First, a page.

One possible method of constructing a centrifugal pump is illustrated in FIG. 1. A pump housing 10 contains the operable parts of the pump. Pump housing 10 is secured to the frame 11 of motor 12 by bolts 13. Motor 12 is preferably secured to a sturdy base 14. Inside pump housing 10 the pump case 15 is mounted. Pump case 15 has two sections 16 and 17 secured together by bolts 18. Section 16 is secured to the rotatable shaft 19 of motor 12. An inlet port 20 extends through the opposite side of pump housing 10 and through section 17 of case 15. Inlet port 20 is secured to pump housing 10 by setscrew 21, thereby preventing its rotation. A seal 22 is provided to prevent leaks at the point when inlet port 20 passes through case 15. The inside end of inlet port 20 opens into the inside of case 15. A stationary arm 23 is secured to the portion of inlet port 20 which is inside case 15 and extends radially therefrom. The shape of arm 23 should be such as to permit minimum fluid turbulence during pumping. Two inlet orifices, 24 and 25, on stationary arm 23 are provided. Each orifice preferably has a circular intake opening at its leading edge, which extends forward of the leading edge of stationary arm 23. Internal passageways 26 and 27 provide fluid communication between inlet orifice 24 and 25 and outlet ports 28 and 29, respectively.
When operating the pump, fluid having two phases is pulled into inlet port 20 at low inlet pressures by the centrifugal forces created by rotating case 15. The centrifugal force causes the fluid to move outwardly, forcing the denser phase to concentrate at the outer most portion inside case 15. The less dense phase remains closer to the center of case 15. The momentum of the fluid created by the centrifugal force causes each phase to be forced through its respective inlet orifice at high pressures. The denser phase enters inlet orifice 24, flows through passageway 26 and exits the pump through outlet port 28. Likewise, the lighter phase enters inlet orifice 25, flows through passageway 27 and exits through outlet port 29. The outlet pressures are greater than the inlet pressures due to the centrifugal forces created to propel the fluid through the pump.
Several design changes can be made to alter the characteristics of the pump. The location of the inlet orifices can be changed to better receive the particular phases that are to be pumped. Preferably, one orifice needs to be located on the outer end of stationary arm 23 to receive the denser phase. The second orifice can be located anywhere along the leading edge of stationary arm 23 between orifice 24 and inlet port 20. The exact location depends upon the density of the phase to be pumped as well as its concentration in the initial mixed phase fluid and the speed of rotation.
Also, three or more inlet orifices can be used. This configuration would be desirable where the separation of a hydrocarbon, water, and gas mixture was desired.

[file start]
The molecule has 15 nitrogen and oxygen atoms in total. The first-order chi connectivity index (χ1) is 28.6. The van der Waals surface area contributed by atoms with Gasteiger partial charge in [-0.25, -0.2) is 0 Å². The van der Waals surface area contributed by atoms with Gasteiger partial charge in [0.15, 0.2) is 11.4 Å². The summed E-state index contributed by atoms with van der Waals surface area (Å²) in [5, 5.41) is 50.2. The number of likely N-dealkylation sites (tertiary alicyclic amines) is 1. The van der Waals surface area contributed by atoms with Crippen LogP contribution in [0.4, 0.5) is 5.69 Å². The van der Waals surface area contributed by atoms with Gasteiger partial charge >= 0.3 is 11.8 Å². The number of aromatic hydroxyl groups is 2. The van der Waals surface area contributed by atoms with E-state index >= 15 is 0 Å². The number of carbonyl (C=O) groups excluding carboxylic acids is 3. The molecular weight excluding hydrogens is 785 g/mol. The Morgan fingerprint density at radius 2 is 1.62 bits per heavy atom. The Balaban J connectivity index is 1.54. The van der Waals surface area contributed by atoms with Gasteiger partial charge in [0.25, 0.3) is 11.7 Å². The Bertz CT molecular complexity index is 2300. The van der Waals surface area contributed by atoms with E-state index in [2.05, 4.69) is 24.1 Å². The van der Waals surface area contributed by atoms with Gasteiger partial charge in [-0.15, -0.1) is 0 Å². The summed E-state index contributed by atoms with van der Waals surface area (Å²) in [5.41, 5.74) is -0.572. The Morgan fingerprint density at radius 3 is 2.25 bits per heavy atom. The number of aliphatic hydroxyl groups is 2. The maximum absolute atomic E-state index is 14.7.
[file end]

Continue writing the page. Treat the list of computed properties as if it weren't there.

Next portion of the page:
Several design variations of stationary arm 23 are possible. The size of the internal passageways and outlet ports can be varied to be proportional to the relative concentration of each phase in the mixed-phase fluid. Another possibility is the addition of several stationary arms having different lengths with inlet orifices located on the end of each arm.
Easy installation of a second inlet orifice in a conventional centrifugal pump having only one inlet orifice 24' is possible, as seen in FIGS. 3 and 4. A second inlet orifice 25' is installed in the leading edge of the stationary arm 23' at the appropriate radius. An outlet port 29' is placed inside the inlet port 20' or outlet port 28', and a tube 27' is placed inside the original internal passageway 26' to provide fluid communication between the second inlet orifice 25' and its outlet port 29'.
Several methods of operating the multi-phase pump are possible. The pump can be charged alternately with one phase and then another. It can be slugged with a mixed phase fluid and allowed to run until the case is empty or until a predetermined residence time has elapsed. The pump can also be operated continuously. In the continuous operation, better control of the pump might be needed. For instance, a sensor (not shown) could be used to detect the type of fluid being received by inlet orifice 25. If a gas phase is not being received, the exit passage would be closed and the speed of rotation or rate of mixed phase fluid flow into the pump would be altered to achieve the proper balance between phases. A control valve and sensing system, of a type previously mentioned, can be mounted in stationary arm 23 at inlet orifice 25 to perform this function. Control systems which can automatically control the pump in response to the control valve and sensing system are known to those skilled in the art.
Use of several pumps connected in series can permit more refined separation of the phases since the phase becomes more pure after passage through each stage.
While particular embodiments of the invention have been described, it is obvious that changes and modifications can be made without departing from the true spirit and scope of the invention. It is the intention of the appended claims to cover all such changes and modifications.
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|U.S. Classification||415/89, 494/900, 494/2, 415/88|
|Cooperative Classification||Y10S494/90, F04D1/12|